The Space Force will finally have its first boot camp class consisting of only future Guardians, a pivotal move for the newest military branch, created two years ago, as it tries to forge its own identity.
Between May and June, 72 men and women will go through boot camp at Joint Base San Antonio, Texas, focused solely on becoming Guardians. Since 2020, the Air Force and Space Force have had their recruits complete basic military training together.
In an emailed statement, Chief Master Sgt. James Seballes, the senior enlisted leader for the Space Force's Space Training and Readiness Command, or STARCOM, called the move "a small, but important milestone in the development and maturity of the Space Force and the Guardian identity."
"Since the stand up of Space Force, our Guardians have been integrated with Air Force Airmen in basic training," Seballes told Military.com "However, the importance of developing a unique Guardian identity, along with the recognition that Guardians have different training needs and requirements than their Air Force means the Guardian experience should be tailored to meet the needs and expectations of the Space Force."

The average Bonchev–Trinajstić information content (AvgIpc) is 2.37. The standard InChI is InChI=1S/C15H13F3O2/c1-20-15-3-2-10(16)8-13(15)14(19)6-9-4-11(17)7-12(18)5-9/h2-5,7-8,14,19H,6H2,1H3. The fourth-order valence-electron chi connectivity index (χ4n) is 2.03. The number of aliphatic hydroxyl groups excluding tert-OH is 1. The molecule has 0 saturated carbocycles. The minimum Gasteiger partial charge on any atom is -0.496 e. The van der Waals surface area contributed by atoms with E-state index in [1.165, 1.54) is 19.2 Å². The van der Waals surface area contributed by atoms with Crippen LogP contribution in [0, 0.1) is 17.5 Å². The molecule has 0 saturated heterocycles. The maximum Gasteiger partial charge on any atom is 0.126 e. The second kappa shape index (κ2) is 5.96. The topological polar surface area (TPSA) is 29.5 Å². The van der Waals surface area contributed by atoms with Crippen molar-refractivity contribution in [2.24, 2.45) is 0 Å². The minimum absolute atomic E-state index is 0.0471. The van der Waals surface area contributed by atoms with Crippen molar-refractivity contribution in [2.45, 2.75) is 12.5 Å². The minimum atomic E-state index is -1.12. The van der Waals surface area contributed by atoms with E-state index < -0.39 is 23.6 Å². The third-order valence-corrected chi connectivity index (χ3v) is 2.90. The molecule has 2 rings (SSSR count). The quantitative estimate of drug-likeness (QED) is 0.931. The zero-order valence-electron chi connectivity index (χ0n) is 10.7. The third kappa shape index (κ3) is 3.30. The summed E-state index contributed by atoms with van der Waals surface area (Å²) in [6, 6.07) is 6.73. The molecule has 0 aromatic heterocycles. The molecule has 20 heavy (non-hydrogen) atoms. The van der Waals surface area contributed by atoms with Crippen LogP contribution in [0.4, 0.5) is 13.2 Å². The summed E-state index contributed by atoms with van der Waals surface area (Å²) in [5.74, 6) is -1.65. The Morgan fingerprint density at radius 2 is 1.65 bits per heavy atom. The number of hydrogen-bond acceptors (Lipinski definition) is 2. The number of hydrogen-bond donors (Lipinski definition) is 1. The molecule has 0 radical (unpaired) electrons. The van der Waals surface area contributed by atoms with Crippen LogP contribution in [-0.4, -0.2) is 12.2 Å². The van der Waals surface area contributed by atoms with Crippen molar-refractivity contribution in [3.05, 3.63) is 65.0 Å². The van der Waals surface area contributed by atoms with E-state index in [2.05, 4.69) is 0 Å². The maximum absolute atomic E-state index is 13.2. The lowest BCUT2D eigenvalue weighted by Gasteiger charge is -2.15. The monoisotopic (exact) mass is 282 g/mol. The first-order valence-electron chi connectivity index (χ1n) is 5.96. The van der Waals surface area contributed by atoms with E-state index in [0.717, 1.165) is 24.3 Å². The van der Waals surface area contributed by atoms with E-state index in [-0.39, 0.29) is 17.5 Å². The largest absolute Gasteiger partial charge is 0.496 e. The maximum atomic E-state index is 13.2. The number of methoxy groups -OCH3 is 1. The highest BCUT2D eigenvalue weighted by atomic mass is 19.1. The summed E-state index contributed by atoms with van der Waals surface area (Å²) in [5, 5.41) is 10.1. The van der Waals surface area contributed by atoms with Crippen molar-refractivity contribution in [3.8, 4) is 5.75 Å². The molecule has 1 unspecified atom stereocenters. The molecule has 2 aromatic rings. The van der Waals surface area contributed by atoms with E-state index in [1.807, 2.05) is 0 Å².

As part of boot camp, Guardians were given tablets with information about the Space Force, but only 20 hours of their two-month basic military training was dedicated to specific education about the service they just joined.
They did get some special distinctions when they graduated. Guardians received a unique Space Force coin after completing boot camp instead of the airman's version, and they had their own special first salute to a fellow member of the service.
The first all-Guardian basic military training class this May will be led by Space Force military training instructors with a curriculum that is very focused on the new service, Seballes said.
"From history, to doctrine, to values and core competencies, the Space Force and the demands placed on our Guardians are different," he said in the statement.
The 72 members of the first class will go through basic military training over the course of nearly eight weeks, and are expected to graduate June 23.
News of the first all-Guardian boot camp class finally becoming a reality comes as the Space Force works to create its own identity separate from the Air Force
Gen. John Raymond, the chief of space operations, told reporters shortly after the branch's second birthday that it was his goal to make sure the Space Force doesn't become just a carbon copy of the Air Force.
"If we go into this and just iterate our way down the path and become nothing more than an Air Force, with changes a little bit here and there, we've missed a huge opportunity," Raymond said at a Center for Strategic and International Studies event in January.
The Space Force currently has around 6,800 Guardians. That number is expected to grow to approximately 8,600 in 2023.
-- Thomas Novelly can be reached at email@example.com. Follow him on Twitter @TomNovelly.